Rated R for violence, language throughout, drug use, and some sexuality
1 hour 28 minutes · Streaming on Amazon, Google Play, YouTube, Vudu, Microsoft Store, and DirecTV
July 29, 2020
Following in the footsteps of his big brother James, Dave Franco makes his directing debut with The Rental, an insipid and immature horror-thriller that never finds a sense of place or purpose.
Franco tries to shake up the well-worn slasher genre by throwing in the romantic hang-ups of the mumblecore genre, but he doesn’t seem to have the mechanics of either genre down.
Existing at the intersection of Drinking Buddies and I Know What You Did Last Summer, it lacks both the amiable character chemistry of the former and the over-the-top gory kills of the latter.
We’re introduced to co-workers Charlie (Dan Stevens) and Mina (Sheila Vand) as they drool over a oceanview AirBnb. Since they just finished a big project, they reward themselves by booking it for a weekend away. Along with Charlie’s wife Michelle (Alison Brie) and Mina’s boyfriend/Charlie’s brother Josh (Jeremy Allen White), the group makes their way to the picturesque rental property.
The sweet deal starts to sour when property manager Taylor (Toby Huss) gives them creepy vibes right from the get-go and it doesn’t take long for unresolved sexual tension to rear its ugly head. After making other unsettling discoveries about the house, the four vacationers become the target of a series of violent confrontations from an unseen force.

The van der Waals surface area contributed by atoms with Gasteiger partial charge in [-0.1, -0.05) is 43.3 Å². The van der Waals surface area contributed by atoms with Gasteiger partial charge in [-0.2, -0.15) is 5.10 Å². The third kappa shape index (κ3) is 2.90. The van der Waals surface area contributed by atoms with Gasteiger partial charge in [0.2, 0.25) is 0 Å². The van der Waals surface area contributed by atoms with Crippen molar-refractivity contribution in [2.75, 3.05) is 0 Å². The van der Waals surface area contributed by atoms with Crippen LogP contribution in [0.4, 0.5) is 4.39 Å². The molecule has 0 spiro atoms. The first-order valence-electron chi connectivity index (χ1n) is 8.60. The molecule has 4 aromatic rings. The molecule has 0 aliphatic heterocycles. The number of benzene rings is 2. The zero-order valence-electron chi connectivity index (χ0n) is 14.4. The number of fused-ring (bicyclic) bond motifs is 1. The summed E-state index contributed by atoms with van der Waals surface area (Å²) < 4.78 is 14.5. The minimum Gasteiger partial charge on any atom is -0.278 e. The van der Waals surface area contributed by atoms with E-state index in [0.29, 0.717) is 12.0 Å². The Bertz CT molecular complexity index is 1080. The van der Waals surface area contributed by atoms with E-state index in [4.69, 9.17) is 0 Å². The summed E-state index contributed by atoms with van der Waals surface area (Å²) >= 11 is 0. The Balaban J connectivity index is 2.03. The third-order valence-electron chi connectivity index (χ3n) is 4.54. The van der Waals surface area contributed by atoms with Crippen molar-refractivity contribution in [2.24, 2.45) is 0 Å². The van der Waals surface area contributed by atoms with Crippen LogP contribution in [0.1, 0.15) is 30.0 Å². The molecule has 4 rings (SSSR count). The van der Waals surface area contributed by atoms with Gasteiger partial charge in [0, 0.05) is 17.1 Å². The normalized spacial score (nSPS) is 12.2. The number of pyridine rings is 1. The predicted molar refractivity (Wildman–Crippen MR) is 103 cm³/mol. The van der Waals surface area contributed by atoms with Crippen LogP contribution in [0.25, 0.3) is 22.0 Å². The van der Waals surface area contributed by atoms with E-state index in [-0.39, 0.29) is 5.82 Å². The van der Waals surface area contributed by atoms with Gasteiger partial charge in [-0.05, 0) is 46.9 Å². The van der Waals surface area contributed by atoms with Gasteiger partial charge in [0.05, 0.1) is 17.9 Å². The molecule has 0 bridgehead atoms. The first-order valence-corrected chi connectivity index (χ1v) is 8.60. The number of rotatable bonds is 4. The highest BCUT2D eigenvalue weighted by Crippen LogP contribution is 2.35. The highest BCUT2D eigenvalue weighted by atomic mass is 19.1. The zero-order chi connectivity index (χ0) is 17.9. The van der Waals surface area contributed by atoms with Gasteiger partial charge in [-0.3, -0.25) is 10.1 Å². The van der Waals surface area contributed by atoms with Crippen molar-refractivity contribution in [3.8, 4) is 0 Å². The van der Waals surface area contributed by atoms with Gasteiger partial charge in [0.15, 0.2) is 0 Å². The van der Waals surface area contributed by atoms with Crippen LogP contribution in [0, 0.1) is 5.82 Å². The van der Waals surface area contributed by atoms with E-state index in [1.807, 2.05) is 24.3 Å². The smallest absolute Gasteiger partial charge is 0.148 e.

The setup for The Rental — four friends going away for the weekend — is about as old as the slasher genre itself, so the devil, as they say, is in the details. The biggest issue with the film is that the screenplay, co-written by Franco and Joe Swanberg, doesn’t adequately capitalize on this hackneyed jumping-off point.
Although Mina is certainly the most likable of the four friends, all of the characters are generally repugnant in their behavior and are increasingly difficult to empathize with.
It certainly doesn’t help that Franco indulges some improvisational banter from the quartet, particularly a banal set of exchanges interpolating the word “bro.”
Franco also carries forth another proud tradition of bad slasher movies: dumb people making dumb decisions just so the plot can move forward. These four seem to be in their mid-30s, yet they have the decision-making abilities and childish senses of humor that would seem more in-line with a misfit group of teenagers.
As the circumstances behind the characters’ stay become deadly, several obvious solutions emerge only to be brushed aside in favor of other hair-brained schemes. It all leads to a head-scratching anticlimax topped off with some overbearing social commentary about The Way We Live Today. That the most chilling portion of the movie plays out over the end credits tells you everything you need to know about the previous 88 minutes.
Perhaps fitting for the on-screen buffoons, there are amateur mistakes made off-screen as well. While some of the cinematography by Christian Sprenger takes advantage of the idyllic locale, several key shots are sloppily rendered and unnecessarily murky. The editing by Kyle Reiter cuts away from or omits so many shots of potential violence that it almost seems like they were shooting for a PG-13 rating.
Normally I wouldn’t dock a film for holding back on violent images, but when we’re talking about a slasher movie, modesty is often not a virtue.
If the ScareBnb horror subgenre is to continue, it needs better torch-bearers than The Rental.
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